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Leftovers: OSS

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OSS
  • Give back and support open source

    Here I am, almost 20 years into my own crazy open source story, and it shows no sign of abating.

  • IBM open-sources machine learning SystemML

    IBM is aiming to popularise its proprietary machine learning programme SystemML through open-source communities.

  • Embedded Linux Conference
  • Pale Moon 25.8.0 (Firefox Based Browser) Has Been Released

    As you may know, Pale Moon is an open-source, cross-platform browser based on Mozilla Firefox, being up to 25% faster then the original.

    Palemoon is based on Firefox, has support for the official Firefox extensions, but does not contain all of the Firefox features, including: social API, accessibility features, WebRTC and has some specific customizations and configuration options which are not available on Firefox.

  • Improving the Toolbars in LibreOffice

    With the Design team, we are working on improving toolbars in LibreOffice. This is part of our long-term goal, making LibreOffice “simple for beginners and powerful for experts“.

    Toolbars in LibreOffice are currently quite limited: A toolbar can have icons, or custom widgets, in a row. You can switch between icon-only, icon+text or text-only display.

  • Using APIs to create secure, open-source solutions

    The new API-based service will aim to "provide a way for beneficiaries to connect their data to the applications, services and research programs they trust," Mark Scrimshire, a member of the Entrepreneur-in-Residence program at the U.S. Department of Health and Human Services, writes at the HHS Idea Lab blog.

  • Apple’s open sourced Swift could change everything

    Apple has told us it intends making Swift 2.0 open source “later this year”, a move some developers are calling “monumental”, a “huge milestone in the evolution of the programming industry.”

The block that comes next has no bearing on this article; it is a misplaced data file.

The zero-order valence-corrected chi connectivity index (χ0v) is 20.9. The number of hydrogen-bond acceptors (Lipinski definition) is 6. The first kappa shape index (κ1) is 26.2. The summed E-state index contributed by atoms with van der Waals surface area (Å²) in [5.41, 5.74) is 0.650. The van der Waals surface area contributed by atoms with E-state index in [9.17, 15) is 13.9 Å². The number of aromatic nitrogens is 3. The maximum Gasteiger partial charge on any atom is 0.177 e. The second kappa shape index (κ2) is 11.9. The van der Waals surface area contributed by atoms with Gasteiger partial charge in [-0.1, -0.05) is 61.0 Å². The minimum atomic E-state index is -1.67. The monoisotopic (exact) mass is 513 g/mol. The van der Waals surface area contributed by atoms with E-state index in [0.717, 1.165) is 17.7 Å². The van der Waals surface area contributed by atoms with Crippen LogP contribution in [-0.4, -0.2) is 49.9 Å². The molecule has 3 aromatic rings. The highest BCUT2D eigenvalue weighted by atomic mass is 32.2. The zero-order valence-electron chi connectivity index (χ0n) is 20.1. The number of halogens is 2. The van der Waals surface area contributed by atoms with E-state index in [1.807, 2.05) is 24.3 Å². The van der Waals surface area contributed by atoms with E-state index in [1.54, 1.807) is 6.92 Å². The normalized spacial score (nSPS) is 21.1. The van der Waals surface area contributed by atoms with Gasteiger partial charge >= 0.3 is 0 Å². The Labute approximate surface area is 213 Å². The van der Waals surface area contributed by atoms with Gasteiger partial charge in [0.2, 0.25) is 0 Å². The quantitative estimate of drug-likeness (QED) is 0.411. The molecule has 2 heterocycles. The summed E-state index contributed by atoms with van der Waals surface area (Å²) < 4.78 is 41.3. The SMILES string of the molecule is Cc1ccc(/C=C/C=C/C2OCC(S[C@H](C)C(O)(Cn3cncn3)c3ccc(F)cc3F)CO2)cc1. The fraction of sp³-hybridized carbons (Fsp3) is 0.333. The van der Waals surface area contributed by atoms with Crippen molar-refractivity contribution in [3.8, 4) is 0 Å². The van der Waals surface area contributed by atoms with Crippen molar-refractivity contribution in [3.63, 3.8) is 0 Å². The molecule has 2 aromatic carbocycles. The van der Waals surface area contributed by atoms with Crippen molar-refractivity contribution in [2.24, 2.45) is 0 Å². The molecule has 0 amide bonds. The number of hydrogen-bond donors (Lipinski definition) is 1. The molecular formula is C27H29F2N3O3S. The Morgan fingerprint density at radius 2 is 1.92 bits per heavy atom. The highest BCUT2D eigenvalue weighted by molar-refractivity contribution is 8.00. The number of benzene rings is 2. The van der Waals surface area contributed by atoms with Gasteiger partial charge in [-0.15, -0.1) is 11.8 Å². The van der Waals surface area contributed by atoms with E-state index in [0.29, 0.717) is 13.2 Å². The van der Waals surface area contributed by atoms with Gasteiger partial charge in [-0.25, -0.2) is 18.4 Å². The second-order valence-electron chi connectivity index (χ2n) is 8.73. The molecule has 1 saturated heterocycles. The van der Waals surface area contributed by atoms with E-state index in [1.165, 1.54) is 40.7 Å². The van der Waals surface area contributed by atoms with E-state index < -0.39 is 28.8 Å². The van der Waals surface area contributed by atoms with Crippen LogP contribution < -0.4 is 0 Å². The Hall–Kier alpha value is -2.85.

• Server-Side Swift Unveiled: It's Perfect
  • Free Router Software Not In The Crosshairs, FCC Clarifies

    FCC will not seek to ban free software from wireless routers, according to a clarification it made earlier this month on a rulemaking related to radio devices. An earlier draft of the official proposal included a specific reference to device manufacturers restricting installation of the open-source project DD-WRT.

  • Road testing the community-powered grocery store

    Building a business in an open and collaborative way can be a wonderfully rewarding experience, engaging both the members of the organization as well as the customers in a unique relationship based on common, transparent goals, while growing a sense of community around the venture.

    Last year, Shaun McCance wrote an article for Opensource.com, 4 tips from growing a community grocery store, where he shared his experiences from the initial steps of building a co-operative (co-op) grocery store in his hometown of Cincinnati, Ohio, applying similar practices that many open source software projects use in software development.

  • Denmark’s Aarhus insists on open IT standards

    Aarhus, Denmark’s second largest city, is requiring the use of open IT standards for all of its future IT projects. This way, the city aims to rid itself of IT vendor lock-in. Aarhus is currently ”fenced in by contracts, proprietary software and proprietary standards”, says Camilla Tække, leading the change management project for the city. “This is a change in culture, not just as a technical one.”

More in Tux Machines

The 15 Best Raspberry Pi 4 Projects For Pi Enthusiasts in 2021

Since its release, the Raspberry Pi 4 has been getting a lot of attention from hobbyists because of the noteworthy changes it came with. The CPU got more powerful, got an amazing ability to run dual 4K displays, and the gigabyte ethernet has increased the overall performance. Getting all these amazing features at such a low price is sure to make you go crazy! Even we were confused at first about which projects will be the best choice with the new Pi. After much research and experiments, we came with these 15 Raspberry Pi 4 projects that every Pi geek should try at least once with the newly improved Pi. Read more

today's leftovers

  • Try Jed as your Linux terminal text editor | Opensource.com

    You may have heard about Emacs and Vim and Nano, the quintessential Linux text editors, but Linux has an abundance of open source text editors, and it's my goal to spend December giving 31 of them a fair go. In this article, I look at Jed, a terminal-based editor featuring a handy drop-down menu, which makes it especially easy for users who are new to terminal editors, as well as those who just don't like remembering keyboard combinations for every function.

  • PAPPL 1.0 RC1 Released With A Goal To Replace CUPS Printer Drivers - Phoronix [Ed: They would be wiser not to use GitHub]

    CUPS printing system founder Michael Sweet who left Apple last year and that left CUPS in a stagnate position (as of writing, still no commits to their Git repository since April) while Sweet continues pushing ahead with his new and modern "PAPPL" effort. PAPPL is the printer application framework being worked on by Michael Sweet over the past year for developing CUPS Printer Applications as a replacement to the conventional CUPS printer drivers. PAPPL supports JPEG / PNG / PWG Raster / Apple Raster / raw printing to printers via USB or network connections and supports an embedded IPP Everywhere service.